100 years anniversary for Niels Bohr's Atomic Model
Niels Bohr’s model of the atom revolutionized physics when it was published in 1913. The model was the first consistent description of how electrons contributed to constitute matter.
The ingenious idea Niels Bohr used in his model was to quantize the atom – a brave idea as the world was considered classical and not quantized. As a result Niels Bohr’s model of the atom was not generally accepted at first. But eventually leading physicists of the time became convinced of its value. Mainly because it solved two mysteries, namely: why atoms radiated certain colours of light when heated and why the atom consisting of a positive as well as a negative electrical charge did not self-destruct. In this video physicist Troels C. Petersen from the Niels Bohr Institute and director of the Niels Bohr Archive Finn Aaserud celebrate the 100 years of the atomic model.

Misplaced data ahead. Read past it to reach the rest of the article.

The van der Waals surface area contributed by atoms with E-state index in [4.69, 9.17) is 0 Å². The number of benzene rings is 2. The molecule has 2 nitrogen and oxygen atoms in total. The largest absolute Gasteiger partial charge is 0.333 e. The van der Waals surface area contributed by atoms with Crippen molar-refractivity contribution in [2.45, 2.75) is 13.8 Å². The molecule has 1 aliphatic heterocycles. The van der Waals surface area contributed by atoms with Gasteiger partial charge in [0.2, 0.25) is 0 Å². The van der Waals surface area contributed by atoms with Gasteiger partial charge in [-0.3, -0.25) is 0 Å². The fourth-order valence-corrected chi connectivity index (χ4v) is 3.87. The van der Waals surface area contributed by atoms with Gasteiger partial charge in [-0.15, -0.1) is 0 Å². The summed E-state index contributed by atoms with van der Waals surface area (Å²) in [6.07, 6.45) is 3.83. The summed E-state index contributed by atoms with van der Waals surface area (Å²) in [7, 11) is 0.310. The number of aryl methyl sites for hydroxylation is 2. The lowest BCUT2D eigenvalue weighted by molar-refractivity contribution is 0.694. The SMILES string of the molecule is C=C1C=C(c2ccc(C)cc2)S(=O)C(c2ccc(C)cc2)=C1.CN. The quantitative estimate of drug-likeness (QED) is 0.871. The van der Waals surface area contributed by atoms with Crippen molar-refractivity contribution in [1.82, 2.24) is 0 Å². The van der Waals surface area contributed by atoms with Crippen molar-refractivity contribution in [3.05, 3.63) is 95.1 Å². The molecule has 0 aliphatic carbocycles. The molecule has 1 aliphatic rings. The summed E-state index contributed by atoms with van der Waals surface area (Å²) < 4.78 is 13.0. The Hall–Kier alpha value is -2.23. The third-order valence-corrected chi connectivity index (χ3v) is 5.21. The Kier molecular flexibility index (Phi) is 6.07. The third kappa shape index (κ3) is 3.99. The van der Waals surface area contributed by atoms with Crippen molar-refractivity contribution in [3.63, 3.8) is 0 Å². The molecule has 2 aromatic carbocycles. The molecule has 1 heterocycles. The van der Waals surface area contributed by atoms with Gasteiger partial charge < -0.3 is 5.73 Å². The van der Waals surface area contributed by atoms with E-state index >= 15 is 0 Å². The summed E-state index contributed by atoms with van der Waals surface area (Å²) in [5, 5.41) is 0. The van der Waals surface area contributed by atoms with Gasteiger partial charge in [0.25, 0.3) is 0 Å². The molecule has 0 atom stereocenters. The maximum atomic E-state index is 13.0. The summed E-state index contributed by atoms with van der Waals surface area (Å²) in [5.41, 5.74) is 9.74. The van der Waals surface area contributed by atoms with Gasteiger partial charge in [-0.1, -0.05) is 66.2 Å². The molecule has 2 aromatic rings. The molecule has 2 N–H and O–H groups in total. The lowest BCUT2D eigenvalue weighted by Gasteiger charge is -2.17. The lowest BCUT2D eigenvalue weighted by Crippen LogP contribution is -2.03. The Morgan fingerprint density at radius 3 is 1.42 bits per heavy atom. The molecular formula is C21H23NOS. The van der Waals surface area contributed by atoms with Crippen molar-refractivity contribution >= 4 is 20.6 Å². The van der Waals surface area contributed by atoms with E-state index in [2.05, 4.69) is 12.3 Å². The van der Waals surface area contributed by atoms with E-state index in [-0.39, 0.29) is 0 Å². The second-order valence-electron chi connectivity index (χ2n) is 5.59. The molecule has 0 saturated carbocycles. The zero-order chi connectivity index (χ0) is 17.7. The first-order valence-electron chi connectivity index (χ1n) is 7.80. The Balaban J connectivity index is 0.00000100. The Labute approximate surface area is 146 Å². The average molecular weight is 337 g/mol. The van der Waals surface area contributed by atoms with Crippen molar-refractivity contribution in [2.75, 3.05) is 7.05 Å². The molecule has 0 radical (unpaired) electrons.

Produced by: Experimentarium in corporation with the Niels Bohr Archive.
Produced with support from: The Lundbeck Foundation